It has been a six-month surge to glory, a charge from the obscurity of 17th in the Championship to the limelight of the Premier League that was completed by their captain. Tom Cairney scored a goal that is worth £155 million (Dh758m) to Fulham, taking them back to the top flight after a four-year absence and condemning Aston Villa to a third consecutive campaign in the second tier.
It was a reward for the fluent football Fulham have played since a slow start to the season and for a manager, in Slavisa Jokanovic, who will belatedly get to manage in the Premier League, three years after he took Watford up.
But the consequences for Villa could also be considerable. They will be forced to cut costs now. Their exile from the elite could be prolonged. The 36th anniversary of the day they won the European Cup proved an unhappy one. Ryan Sessegnon has only been alive for half of that time but, eight days after turning 18, the Fulham prodigy provided another indication of why he seems destined for the top. He started the season at left-back, ends it with 16 goals, the majority delivered from the left wing, and illustrated his ability when he wandered infield to set up the sole goal.
He guided a pass through the Villa defence, catching John Terry flat-footed, and into the path of Cairney. The midfielder is another of Fulham’s phalanx of gifted left-footers, as he showed by steering his shot past Sam Johnstone. Cairney had been coveted by West Ham United in January. Fulham’s refusal to sell was justified by his contribution.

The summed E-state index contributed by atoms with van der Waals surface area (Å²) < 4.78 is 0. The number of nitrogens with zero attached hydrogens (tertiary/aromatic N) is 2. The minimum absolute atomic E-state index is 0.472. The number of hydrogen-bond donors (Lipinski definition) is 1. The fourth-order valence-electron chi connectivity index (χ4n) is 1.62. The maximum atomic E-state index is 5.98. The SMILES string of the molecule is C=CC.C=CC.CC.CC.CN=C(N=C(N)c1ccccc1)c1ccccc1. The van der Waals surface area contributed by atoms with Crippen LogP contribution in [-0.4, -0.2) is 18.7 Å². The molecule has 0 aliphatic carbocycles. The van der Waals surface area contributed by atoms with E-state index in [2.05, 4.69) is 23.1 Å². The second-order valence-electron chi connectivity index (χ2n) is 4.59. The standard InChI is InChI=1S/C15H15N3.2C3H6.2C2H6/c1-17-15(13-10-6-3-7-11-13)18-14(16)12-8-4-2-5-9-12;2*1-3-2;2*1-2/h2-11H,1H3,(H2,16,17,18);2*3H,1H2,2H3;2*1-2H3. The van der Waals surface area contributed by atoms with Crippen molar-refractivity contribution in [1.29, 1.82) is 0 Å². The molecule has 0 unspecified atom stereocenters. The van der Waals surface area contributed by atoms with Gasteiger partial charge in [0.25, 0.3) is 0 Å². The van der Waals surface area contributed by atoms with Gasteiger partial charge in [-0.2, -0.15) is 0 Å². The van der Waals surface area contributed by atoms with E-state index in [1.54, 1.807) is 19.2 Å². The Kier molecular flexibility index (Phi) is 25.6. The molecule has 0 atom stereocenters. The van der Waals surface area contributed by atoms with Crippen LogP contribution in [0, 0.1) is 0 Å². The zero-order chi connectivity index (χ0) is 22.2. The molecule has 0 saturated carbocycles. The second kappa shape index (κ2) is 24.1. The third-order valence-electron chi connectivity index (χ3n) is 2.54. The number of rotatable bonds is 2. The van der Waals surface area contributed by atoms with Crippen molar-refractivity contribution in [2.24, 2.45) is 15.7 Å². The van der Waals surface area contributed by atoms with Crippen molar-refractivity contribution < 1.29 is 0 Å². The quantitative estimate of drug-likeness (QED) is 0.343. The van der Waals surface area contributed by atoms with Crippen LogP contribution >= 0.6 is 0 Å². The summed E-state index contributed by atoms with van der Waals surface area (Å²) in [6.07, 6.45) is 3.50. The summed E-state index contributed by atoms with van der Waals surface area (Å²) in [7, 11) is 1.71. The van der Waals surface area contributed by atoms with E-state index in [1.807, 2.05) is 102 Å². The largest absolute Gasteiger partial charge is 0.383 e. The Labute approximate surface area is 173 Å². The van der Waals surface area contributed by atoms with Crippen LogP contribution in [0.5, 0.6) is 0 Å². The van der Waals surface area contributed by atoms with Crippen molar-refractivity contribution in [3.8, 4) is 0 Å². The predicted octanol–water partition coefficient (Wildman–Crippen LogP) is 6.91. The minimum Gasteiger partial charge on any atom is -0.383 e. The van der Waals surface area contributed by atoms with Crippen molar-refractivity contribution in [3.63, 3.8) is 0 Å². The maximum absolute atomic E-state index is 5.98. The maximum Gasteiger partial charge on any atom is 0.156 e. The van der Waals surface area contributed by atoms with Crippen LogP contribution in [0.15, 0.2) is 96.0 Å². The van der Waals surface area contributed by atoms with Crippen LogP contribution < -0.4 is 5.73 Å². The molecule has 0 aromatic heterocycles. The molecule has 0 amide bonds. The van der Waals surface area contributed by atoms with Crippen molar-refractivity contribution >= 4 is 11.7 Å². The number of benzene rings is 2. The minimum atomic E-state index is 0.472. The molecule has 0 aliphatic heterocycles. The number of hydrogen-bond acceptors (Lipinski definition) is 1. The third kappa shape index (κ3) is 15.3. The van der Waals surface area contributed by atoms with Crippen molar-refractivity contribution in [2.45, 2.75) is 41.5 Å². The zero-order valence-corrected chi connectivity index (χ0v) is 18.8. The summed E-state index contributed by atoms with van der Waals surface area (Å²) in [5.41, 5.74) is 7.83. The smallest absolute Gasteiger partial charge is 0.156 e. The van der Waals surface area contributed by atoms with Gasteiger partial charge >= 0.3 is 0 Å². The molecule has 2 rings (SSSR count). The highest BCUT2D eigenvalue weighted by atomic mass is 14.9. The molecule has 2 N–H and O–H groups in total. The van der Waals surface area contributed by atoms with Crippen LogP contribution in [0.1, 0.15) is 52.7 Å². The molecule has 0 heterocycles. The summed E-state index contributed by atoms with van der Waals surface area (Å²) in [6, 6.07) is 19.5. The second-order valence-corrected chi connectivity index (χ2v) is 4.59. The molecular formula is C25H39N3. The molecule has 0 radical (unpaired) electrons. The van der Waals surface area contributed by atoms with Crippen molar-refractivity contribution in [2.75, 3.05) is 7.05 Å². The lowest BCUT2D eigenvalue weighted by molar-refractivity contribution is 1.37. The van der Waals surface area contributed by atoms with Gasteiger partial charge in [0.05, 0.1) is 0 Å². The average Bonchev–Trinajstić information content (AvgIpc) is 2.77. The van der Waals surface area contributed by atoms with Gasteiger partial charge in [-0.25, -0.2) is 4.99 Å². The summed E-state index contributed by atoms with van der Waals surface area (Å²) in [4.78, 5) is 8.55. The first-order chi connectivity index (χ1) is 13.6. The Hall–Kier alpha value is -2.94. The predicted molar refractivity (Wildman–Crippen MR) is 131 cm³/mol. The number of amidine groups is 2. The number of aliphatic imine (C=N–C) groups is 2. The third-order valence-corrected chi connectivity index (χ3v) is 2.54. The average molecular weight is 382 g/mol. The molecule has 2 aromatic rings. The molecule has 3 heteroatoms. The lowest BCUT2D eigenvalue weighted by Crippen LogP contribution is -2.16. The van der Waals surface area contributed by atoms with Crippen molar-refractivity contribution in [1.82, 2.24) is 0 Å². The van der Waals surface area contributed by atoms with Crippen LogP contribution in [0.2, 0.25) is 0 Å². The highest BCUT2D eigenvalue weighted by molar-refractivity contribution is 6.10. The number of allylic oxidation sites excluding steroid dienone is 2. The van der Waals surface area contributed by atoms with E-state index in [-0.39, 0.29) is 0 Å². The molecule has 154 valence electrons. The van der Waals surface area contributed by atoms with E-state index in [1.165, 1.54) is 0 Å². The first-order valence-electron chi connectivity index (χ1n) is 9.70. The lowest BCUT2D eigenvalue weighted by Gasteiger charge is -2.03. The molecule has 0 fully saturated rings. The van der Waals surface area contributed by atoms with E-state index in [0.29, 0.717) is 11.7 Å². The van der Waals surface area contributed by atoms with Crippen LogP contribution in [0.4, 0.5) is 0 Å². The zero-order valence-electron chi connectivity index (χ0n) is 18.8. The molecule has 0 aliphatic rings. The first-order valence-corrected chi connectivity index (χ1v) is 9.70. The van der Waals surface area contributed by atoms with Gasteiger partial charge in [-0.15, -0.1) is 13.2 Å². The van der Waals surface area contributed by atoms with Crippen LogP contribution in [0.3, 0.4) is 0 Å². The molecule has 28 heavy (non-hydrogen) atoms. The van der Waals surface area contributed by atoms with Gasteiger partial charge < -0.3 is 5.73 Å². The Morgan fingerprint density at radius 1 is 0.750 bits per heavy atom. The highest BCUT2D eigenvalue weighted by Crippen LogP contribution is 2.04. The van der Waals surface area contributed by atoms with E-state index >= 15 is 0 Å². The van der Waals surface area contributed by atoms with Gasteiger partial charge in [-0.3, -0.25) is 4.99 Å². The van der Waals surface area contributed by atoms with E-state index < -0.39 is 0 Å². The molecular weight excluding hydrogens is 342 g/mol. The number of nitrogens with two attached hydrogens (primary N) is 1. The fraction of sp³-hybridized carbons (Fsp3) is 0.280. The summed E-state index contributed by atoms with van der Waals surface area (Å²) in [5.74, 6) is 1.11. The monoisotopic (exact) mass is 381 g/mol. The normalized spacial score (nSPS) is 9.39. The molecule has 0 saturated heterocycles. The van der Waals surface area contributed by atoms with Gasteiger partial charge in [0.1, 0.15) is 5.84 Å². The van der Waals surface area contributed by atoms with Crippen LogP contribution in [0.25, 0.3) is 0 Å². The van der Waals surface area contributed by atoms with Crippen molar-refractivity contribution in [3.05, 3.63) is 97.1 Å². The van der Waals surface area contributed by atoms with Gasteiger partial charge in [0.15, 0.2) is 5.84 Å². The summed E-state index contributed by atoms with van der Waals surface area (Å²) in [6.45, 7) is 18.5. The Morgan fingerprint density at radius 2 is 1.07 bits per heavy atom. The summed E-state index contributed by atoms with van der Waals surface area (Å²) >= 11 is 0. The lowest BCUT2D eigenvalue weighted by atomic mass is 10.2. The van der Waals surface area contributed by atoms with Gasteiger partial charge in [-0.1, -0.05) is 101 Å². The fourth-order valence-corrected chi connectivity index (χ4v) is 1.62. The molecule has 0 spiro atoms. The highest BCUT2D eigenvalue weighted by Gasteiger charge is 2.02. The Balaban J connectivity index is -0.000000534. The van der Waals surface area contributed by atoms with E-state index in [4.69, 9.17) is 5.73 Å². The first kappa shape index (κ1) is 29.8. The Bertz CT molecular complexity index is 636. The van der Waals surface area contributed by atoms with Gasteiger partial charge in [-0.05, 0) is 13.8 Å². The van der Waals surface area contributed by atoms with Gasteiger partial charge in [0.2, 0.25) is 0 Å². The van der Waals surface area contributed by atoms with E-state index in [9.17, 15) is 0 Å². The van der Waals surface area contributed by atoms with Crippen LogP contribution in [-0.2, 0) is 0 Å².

It was Fulham’s first notable chance, but a sign pressure paid off. They had dominated possession. It could have brought a bigger lead, but James Chester made a fine block to thwart Aleksandar Mitrovic.
But the action was not confined to the penalty areas. A game of two Ryans should have brought three red cards. Mistake compounded mistake in referee Anthony Taylor’s display, which amounted to an advertisement for VAR.
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Fulham should have been reduced to 10 men within the first half hour as Ryan Fredericks escaped unpunished for a stamp on Jack Grealish. Villa manager Steve Bruce had a perfect view and was understandably aggrieved.
Grealish’s frustration was reflected in a shocking challenge on Cairney that also merited a red card. Eventually, Dennis Odoi, already booked for fouling Grealish, was dismissed for a studs-high challenge on the midfielder. It was an indication that Fulham kept resorting to the illegal to halt Grealish.
Grealish, though, was ubiquitous. He has been rejuvenated under Bruce and the lifelong Villa fan was irrepressible. Villa’s best chances fell his way, but he blazed over after Fulham were caught out by Robert Snodgrass’ clever free kick and then his header from Albert Adomah’s cross was too high. His radar was better after a mesmeric dribble but Marcus Bettinelli saved his shot.
It formed part of an onslaught as slow starters played with much more urgency in the second half. Fulham had opportunities on the break, with Stefan Johansen lofting a shot over the bar and Mitrovic also unable to add the decisive second, but were often camped around their own box.
Substitute Oliver Norwood made a brilliant block. Tomas Kalas came on to bolster a defence deprived of Odoi. Fulham held on. Their prize is huge.